NEWS
August 30, 2012 | By Amy Worden, Inquirer Staff Writer
The battle over the fate of the Cyclorama building, the modernist structure that sits at the heart of Gettysburg National Military Park, has lasted more than three times as long as the Civil War. The controversy has pitted fans and practitioners of 20th century architecture against Civil War purists, and landed the National Park Service in federal court. Now the demise of the 50-year-old structure appears imminent. The National Park Service, which first announced plans to demolish the Cyclorama in 1999, has complied with a judge's order to complete a comprehensive review of the building and possible alternative, and has again arrived at the same conclusion: Tear it down.
NEWS
August 29, 2012 | By Amy Worden, INQUIRER STAFF WRITER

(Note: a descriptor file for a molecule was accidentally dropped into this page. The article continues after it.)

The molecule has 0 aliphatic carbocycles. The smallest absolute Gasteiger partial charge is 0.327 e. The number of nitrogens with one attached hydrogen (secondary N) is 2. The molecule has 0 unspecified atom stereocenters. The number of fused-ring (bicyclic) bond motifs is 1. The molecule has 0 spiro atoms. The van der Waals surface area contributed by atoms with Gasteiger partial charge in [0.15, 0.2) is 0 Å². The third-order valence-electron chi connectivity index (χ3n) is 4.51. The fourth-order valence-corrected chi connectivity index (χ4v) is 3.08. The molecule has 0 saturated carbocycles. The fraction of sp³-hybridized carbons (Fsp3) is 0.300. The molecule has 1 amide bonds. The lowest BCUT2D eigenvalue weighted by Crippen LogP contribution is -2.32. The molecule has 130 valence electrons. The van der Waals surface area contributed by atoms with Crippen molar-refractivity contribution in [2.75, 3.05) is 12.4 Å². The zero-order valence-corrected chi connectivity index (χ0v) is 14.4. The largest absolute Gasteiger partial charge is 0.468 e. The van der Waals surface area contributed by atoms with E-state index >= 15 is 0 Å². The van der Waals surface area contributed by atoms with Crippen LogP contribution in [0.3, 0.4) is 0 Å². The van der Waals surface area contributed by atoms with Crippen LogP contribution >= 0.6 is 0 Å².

The battle over the fate of the Cyclorama building, the modernist structure that sits at the heart of Gettysburg National Military Park, has lasted more than three times as long as the Civil War. The controversy has pitted fans and practitioners of 20th century architecture against Civil War purists, and landed the National Park Service in federal court. Now the demise of the 50-year-old structure appears imminent. The National Park Service, which first announced plans to demolish the Cyclorama in 1999, has complied with a judge's order to complete a comprehensive review of the building and possible alternative, and has again arrived at the same conclusion: Tear it down.